Shell Oil Co. has convened regular meetings since early 2016 with key environmental groups and think tanks to build support for a nationwide carbon tax, according to sources.
The company initiated meetings during the heart of the presidential race, in part because it was believed that greenhouse gas regulations would be strengthened if Democrat Hillary Clinton won the election. The meetings continued after President Trump's victory, and company officials have hosted talks in Shell's offices in Washington, D.C.; at restaurants; on conference calls; and over email.
Shell met with officials from the Environmental Defense Fund, Nature Conservancy, World Resources Institute and Niskanen Center, a libertarian group that supports taxing greenhouse gas emissions, Shell spokesman Curtis Smith confirmed.
"We value our partnerships with the private sector, including companies like Shell, and believe that these partnerships are important for achieving durable policy solutions," Jason Albritton, a senior policy adviser at the Nature Conservancy, said in an email.
The meetings occurred regularly for about two years, until this summer, when most of the communication shifted to phone and email, according to sources. The contact between Shell and environmental groups continues on a weekly basis, but attendance by specific groups can vary.
Shell has long said it would support a national carbon tax if Congress worked to adopt one. Lobbyists for the oil giant lobbied Senate and House members for a carbon tax this year.
Shell described that lobbying effort as "discussions in support of a robust, transparent federal carbon price" in forms filed with the Senate (Climatewire, Aug. 24).
The meetings, previously unreported, were led by Marnie Funk, a senior government relations adviser at Shell. She declined to be interviewed.
Some conservative advocacy groups and energy firms have signaled that they would prefer an economywide carbon tax in exchange for environmental rollbacks. Other proposals would relieve oil and gas companies of legal liabilities related to climate change, in exchange for a carbon tax.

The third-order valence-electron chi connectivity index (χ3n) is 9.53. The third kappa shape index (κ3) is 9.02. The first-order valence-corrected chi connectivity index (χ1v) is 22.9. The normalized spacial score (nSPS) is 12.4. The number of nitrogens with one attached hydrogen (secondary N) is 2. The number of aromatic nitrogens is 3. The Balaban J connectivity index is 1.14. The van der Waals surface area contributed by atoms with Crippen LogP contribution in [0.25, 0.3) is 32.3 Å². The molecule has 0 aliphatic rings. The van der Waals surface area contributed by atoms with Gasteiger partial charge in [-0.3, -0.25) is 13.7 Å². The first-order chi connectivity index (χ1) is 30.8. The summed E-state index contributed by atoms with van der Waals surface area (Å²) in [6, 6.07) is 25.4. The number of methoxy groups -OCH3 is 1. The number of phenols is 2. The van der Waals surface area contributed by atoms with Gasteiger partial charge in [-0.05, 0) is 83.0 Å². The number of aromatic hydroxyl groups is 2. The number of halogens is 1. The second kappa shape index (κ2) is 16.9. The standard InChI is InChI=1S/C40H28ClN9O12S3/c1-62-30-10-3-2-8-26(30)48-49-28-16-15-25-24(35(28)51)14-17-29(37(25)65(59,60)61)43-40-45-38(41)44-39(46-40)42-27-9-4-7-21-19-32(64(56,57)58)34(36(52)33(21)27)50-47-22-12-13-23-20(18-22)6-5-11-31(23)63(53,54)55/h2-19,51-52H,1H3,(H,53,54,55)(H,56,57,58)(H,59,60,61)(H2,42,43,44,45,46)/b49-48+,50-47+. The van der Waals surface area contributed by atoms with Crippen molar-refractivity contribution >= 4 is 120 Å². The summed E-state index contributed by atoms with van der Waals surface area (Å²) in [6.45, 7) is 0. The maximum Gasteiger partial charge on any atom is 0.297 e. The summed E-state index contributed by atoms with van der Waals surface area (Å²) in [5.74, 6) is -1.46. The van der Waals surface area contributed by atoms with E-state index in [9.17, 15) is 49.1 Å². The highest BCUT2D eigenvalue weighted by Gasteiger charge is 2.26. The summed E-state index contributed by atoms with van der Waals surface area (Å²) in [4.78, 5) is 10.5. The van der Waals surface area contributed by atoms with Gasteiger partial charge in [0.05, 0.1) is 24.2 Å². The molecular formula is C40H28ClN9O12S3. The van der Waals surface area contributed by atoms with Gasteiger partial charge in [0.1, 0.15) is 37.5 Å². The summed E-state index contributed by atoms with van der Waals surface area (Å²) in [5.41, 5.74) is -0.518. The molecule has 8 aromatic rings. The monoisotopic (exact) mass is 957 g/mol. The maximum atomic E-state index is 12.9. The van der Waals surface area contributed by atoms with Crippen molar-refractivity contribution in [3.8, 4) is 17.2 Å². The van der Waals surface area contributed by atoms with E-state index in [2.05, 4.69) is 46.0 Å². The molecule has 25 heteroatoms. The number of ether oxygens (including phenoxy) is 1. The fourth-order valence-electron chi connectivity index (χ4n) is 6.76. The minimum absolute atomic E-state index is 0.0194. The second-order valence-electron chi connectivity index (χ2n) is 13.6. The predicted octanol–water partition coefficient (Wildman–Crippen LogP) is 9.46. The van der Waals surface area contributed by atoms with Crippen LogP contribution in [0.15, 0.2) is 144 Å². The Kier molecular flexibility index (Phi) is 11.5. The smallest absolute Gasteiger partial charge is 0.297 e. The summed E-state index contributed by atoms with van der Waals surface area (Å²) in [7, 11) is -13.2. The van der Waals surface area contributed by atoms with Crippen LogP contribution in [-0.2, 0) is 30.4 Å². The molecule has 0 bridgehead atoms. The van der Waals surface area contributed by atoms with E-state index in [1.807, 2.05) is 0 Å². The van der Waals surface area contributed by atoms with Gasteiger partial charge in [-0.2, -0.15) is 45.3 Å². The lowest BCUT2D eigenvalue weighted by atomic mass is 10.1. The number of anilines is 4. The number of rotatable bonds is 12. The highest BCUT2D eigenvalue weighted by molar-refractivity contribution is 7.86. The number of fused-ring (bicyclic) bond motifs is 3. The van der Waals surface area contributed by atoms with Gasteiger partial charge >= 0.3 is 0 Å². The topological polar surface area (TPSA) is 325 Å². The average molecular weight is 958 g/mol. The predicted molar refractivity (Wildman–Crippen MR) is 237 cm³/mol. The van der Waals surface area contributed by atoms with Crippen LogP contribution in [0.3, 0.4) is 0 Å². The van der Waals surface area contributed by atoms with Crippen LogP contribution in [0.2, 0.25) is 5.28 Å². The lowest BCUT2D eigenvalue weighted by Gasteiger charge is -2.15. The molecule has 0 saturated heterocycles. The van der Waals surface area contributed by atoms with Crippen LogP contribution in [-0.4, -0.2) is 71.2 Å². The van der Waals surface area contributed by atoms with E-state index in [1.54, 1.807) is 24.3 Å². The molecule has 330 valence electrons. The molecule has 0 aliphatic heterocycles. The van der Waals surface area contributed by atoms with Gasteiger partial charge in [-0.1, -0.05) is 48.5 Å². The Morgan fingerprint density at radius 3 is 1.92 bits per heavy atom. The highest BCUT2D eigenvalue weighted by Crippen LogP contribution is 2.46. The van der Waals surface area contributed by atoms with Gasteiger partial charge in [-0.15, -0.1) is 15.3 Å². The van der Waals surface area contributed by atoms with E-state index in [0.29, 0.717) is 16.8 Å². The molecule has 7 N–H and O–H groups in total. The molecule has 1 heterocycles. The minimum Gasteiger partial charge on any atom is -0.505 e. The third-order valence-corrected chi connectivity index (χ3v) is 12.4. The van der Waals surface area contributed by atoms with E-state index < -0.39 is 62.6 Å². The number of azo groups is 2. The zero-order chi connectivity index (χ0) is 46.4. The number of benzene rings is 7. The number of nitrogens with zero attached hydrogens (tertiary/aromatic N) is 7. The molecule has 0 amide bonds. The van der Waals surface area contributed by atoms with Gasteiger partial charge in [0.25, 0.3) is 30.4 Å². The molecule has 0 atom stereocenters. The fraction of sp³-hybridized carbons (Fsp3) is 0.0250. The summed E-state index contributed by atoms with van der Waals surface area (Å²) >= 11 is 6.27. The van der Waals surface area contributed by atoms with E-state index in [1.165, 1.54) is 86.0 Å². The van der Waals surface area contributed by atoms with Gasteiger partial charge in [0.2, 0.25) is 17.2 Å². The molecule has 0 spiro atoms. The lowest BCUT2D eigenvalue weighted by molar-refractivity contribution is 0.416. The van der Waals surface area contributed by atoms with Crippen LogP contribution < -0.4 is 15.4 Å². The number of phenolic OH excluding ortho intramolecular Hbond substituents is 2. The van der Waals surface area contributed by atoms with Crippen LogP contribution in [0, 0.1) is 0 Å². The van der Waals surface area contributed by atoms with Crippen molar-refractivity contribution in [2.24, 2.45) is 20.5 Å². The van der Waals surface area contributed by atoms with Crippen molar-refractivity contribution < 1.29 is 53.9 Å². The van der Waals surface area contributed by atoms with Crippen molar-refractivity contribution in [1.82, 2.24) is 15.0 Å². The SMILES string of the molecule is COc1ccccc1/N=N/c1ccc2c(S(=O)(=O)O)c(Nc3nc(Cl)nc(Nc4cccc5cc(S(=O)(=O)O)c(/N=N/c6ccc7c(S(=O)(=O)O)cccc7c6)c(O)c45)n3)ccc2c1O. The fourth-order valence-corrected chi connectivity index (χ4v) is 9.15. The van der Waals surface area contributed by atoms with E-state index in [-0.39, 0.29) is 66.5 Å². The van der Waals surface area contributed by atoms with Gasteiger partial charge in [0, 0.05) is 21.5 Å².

"EDF regularly meets with companies and other [nongovernmental organizations] to talk about ways to build momentum for climate action in Congress," said Victoria Mills, an EDF spokeswoman. "We've met with Shell and other companies in that context."
Joseph Majkut, director of climate policy at the Niskanen Center, said the conversations were "high-level" and infrequent. They did not focus on specific measures, he said.
Adele Morris, a Brookings Institution senior fellow and policy director, said she has attended forums with many participants in recent years about carbon pricing. "A lot of times, the discussion is sort of technical: What would be the pros and cons of different approaches?" she said.
Researchers at Shell grasped the severity of climate change as early as the 1980s, and in a 1988 confidential report, the company said that burning fossil fuels was the primary driver of rising carbon dioxide levels.
"The main cause of increasing CO2 concentrations is considered to be fossil fuel burning," said the report, which was obtained by De Correspondent, a Dutch news organization, in April (Climatewire, April 5).
Tom Pyle, who led Trump's transition team for the Department of Energy and is now president of the American Energy Alliance, said he hadn't heard of the carbon tax meetings.
"I have not been invited to that party," said Pyle, a vocal opponent of carbon taxes, "which makes sense, given where I am on that issue."
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